The facts about the economy of the Great Depression help express and explain America’s sentiment about females in the setting for Of Mice and Men because gender defines roles in almost every culture. Females were itemized subordinates that served a practical purpose as a homemaker; this sexist mind-set was not just limited to manifestation within the home of the average American family; this heavily criticized sentiment was also carried into literature worldwide (Critics’ Views on the Female Characters in John Steinbeck’s Works). Nineteenth century American novelist Nathaniel Hawthorne who is known for such works as The Scarlet Letter (1850) and The Marble Faun (1860) invariably portrayed his female characters with an innate goodness about them, but lacking any sort of intelligence capable of discerning good and evil (Critics’ Views on the Female Characters in John Steinbeck’s Works). John Steinbeck’s works are seemingly not excluded from this unpopular and anti-feminine, misogynist writing trend. In the words of literary critic Shu-Fang Liang, Steinbeck’s female characters are “inadequately developed” and are usually not “average” women like their “average” male counterparts but rather streetwalkers and solicitors.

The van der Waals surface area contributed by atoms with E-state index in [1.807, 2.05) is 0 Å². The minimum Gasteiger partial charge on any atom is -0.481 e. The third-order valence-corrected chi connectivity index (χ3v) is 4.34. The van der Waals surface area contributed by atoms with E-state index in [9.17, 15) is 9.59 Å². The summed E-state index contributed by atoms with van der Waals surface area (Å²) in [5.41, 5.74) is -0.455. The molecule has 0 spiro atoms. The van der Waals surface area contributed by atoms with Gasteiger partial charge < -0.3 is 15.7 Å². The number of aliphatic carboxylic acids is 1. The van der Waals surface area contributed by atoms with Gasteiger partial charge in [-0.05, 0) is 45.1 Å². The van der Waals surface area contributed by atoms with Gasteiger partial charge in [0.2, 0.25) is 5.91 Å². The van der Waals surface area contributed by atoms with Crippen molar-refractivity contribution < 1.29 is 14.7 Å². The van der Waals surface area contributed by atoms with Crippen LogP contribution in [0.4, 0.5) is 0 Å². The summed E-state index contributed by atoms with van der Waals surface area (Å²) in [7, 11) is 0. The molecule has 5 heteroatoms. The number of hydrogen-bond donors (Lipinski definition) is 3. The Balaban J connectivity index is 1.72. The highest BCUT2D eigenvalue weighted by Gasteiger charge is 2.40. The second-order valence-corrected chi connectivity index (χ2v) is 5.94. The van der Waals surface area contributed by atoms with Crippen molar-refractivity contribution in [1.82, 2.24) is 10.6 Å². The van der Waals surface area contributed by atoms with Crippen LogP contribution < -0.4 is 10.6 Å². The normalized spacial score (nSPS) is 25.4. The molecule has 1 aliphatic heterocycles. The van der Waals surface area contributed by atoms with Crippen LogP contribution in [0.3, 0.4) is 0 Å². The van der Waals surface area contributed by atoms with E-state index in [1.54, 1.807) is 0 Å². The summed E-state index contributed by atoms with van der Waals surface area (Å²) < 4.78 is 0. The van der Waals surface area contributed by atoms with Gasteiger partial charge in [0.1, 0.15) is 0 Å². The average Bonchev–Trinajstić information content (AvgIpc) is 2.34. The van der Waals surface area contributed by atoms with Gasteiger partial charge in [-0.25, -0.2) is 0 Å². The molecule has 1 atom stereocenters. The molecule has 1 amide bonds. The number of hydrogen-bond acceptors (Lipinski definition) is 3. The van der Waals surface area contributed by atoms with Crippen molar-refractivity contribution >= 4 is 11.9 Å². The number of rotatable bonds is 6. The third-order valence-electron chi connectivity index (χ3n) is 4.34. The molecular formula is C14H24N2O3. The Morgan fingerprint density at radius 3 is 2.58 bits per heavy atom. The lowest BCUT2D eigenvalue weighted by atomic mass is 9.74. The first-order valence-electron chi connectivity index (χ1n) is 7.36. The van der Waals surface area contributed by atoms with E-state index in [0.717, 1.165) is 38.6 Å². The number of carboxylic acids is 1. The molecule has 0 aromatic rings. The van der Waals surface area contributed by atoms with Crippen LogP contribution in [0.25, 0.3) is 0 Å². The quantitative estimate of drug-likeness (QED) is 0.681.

Although not a prostitute, in Of Mice and Men, Curley’s Wife serves as fuel for the fire of the depiction for this unpopular sentiment. She is the nameless, promiscuous, troublesome, and malicious spouse to the owner of the ranch’s son that Lennie Smalls and George Milton are working for in the story. His wife is thought to be a tramp or a “tart” that parades around the property in her sexy and alluring dress and red high heels and does nothing but make snide remarks and stir trouble for the workers and ranch-hands; she plays the seductive serpent in Steinbeck’s Garden of Eden. Curley’s Wife does not even have a first name or surname in the story, in fact, the only woman ever named throughout the course of the work is Lennie’s Aunt Clara who was his previous caretaker before passing away allowing George to take on the role; this furthers Steinbeck’s supposed portrayal of women as being nothing more than speed bumps and forks in the road leading to happiness with dreams of “living on the fat of the land” for George and Lennie. Curley’s Wife constantly taunts Lennie with complete disregard to his evident disabilities; and at one point in the story, in an argument between the two, she reminds Crooks how easily she could have him lynched if he were to cross her because he is black.